• Quitting smoking.
  • Using alcohol and other substances that affect balance and coordination carefully and in moderation.
  • Reporting any falls to the doctor promptly even if there is no apparent injury.
  • Keeping one's weight at a healthful level.
  • Getting regular exercise for overall fitness and flexibility.
  • Asking the doctor about possible benefits from a therapeutic exercise program.
  • Keeping such chronic conditions as high blood pressure, heart problems, or diabetes under control.
  • Checking the house or apartment for safety hazards and correcting them.
  • Wearing properly fitted sturdy low-heeled shoes with nonslip soles.
  • Moving to a safer neighborhood if necessary.


Activities of daily living (ADLs) —Activities considered necessary for adequate self-care.

Ambulatory —Able to get up and walk around.

Deconditioning —Loss of physical fitness due to illness or inactivity.

Functional independence —The ability to carry out or perform actions or activities necessary for everyday life without assistance.

Gait —A person's characteristic manner of walking. Abnormalities of gait are part of assessing an older adult for mobility problems.

Instrumental activities of daily living (IADLs) —Activities necessary for independent living within one's community.

Polypharmacy —Taking five or more drugs at the same time.

Proprioception —Internal perception of the position of the body and limbs in space that does not depend on visual information.

Rehabilitation —The process of restoring a patient to a condition of health or useful and constructive activity.

Sedentary —Not physically active.

Caregiver concerns

The senior's caregiver should:

  • Check the senior's living situation for safety hazards periodically.
  • Make sure that the senior is not abusing alcohol or sleeping medications, and is taking all other prescription medications correctly.
  • Check the senior's shoes for proper fit, and replace them when needed.
  • Encourage the senior to keep walking as much as possible, and to continue their therapeutic exercise program if one has been recommended.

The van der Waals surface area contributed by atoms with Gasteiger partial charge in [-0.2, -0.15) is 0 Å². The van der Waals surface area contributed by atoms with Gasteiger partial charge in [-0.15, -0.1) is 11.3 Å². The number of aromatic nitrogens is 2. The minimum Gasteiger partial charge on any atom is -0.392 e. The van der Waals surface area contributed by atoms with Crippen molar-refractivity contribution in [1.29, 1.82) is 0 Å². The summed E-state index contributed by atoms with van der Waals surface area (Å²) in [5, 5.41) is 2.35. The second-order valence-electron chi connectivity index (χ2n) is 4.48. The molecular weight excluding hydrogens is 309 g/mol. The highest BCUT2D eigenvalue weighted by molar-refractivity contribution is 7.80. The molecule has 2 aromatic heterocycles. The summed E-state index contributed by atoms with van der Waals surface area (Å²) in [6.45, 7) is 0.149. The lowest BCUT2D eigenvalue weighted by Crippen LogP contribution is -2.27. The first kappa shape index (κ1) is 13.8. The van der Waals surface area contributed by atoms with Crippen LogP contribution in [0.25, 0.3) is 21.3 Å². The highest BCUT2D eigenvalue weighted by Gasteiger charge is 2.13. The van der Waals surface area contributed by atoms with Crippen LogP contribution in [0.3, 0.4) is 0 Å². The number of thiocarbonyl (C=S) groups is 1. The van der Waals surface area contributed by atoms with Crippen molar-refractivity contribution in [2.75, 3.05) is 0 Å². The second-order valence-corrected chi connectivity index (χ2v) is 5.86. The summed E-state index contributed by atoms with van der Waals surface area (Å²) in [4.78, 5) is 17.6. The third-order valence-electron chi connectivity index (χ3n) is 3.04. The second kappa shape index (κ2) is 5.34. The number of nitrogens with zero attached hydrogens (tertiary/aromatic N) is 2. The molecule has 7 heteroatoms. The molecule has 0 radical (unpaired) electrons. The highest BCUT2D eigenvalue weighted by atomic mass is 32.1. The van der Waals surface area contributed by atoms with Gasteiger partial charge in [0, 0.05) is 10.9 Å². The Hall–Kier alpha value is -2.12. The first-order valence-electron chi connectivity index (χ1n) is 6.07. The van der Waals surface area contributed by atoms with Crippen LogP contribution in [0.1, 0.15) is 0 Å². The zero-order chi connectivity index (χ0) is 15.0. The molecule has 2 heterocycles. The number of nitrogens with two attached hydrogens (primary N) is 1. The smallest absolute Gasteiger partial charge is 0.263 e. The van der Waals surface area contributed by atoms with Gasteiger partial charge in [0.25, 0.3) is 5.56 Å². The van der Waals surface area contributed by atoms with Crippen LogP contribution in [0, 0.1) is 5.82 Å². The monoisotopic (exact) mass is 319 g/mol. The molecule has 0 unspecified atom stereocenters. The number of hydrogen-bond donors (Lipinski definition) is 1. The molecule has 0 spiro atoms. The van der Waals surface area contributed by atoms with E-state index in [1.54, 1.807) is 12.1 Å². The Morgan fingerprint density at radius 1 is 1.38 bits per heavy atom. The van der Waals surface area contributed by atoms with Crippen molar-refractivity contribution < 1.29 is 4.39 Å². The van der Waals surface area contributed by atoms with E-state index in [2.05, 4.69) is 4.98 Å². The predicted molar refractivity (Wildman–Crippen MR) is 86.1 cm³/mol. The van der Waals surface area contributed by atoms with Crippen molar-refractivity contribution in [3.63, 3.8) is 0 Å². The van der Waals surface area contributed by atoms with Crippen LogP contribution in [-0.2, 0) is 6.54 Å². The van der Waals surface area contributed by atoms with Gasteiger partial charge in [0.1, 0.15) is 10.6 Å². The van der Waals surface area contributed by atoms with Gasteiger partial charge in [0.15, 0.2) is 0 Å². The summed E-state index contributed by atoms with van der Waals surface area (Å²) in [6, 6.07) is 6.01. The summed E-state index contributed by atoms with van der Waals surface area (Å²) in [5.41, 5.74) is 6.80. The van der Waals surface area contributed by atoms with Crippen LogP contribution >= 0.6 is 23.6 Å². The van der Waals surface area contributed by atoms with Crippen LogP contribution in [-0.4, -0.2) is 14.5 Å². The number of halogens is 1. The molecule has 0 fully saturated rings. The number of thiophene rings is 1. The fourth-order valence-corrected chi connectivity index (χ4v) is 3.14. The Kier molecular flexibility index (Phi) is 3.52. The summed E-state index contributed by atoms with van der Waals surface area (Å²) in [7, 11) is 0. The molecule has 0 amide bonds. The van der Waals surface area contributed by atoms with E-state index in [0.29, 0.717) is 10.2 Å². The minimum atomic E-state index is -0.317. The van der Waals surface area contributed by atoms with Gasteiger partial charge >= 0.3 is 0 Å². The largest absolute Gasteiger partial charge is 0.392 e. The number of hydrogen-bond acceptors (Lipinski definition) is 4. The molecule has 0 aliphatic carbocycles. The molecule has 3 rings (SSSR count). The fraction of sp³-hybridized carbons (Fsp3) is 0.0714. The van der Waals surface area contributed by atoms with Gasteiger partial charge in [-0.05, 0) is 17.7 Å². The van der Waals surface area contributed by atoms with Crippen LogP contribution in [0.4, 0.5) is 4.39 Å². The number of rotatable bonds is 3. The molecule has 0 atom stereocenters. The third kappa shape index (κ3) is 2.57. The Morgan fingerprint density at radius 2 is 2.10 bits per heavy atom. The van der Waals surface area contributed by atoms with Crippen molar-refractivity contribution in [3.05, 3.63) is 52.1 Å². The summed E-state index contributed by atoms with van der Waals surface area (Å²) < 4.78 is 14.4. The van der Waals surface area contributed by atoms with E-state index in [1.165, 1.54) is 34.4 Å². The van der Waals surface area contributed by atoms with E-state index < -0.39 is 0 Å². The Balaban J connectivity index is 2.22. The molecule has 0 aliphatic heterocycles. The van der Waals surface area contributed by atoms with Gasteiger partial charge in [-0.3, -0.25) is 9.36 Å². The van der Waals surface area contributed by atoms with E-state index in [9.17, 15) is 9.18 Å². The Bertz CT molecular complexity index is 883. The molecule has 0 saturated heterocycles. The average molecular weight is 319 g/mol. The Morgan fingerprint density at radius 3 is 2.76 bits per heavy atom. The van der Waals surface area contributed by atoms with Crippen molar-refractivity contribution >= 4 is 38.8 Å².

• Report any falls to the doctor at once, along with a brief description of where the accident occurred, what the senior was doing, and any other relevant information. Reporting the fall is particularly critical if the senior lost consciousness or could not get up for several hours.
  • Observe the senior from time to time in order to see whether there are any changes in gait or signs of weakness in the legs or feet.
  • Make sure that the senior is eating a nutritious diet.



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Silber, Irwin. A Patient's Guide to Knee and Hip Replacement. New York: Simon and Schuster, 1999.


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Katz ADL Scale and Lawton IADL Scale. Available online in PDF format at [cited February 19, 2008].

National Institute on Aging (NIA). Exercise: A Guide from the National Institute on Aging. NIH Publication No. 01-4258. Bethesda, MD: NIA, 2007. Available online in PDF format at [cited March 24, 2008].

National Institute on Aging (NIA) Age Page. Falls and Fractures. Bethesda, MD: NIA, 2007. Available online at [cited March 24, 2008].


American Geriatrics Society (AGS), Empire State Building, 350 Fifth Avenue, Suite 801, New York, NY, 10118, (212) 308-1414, (212) 832-8646, [email protected],

American Physical Therapy Association (APTA), 1111 North Fairfax Street, Alexandria, VA, 22314, (703) 684-APTA (2782), (800) 999-2782, (703) 684-7343,

National Institute of Arthritis and Musculoskeletal and Skin Diseases (NIAMS), 1 AMS Circle, Bethesda, MD, 20892, (301) 495-4484, (877) 22-NIAMS, (301) 718-6366, [email protected],

National Institute on Aging (NIA) Information Center, P.O. Box 8057, Gaithersburg, MD, 20898, (800) 222-2225,

Rebecca J. Frey Ph.D.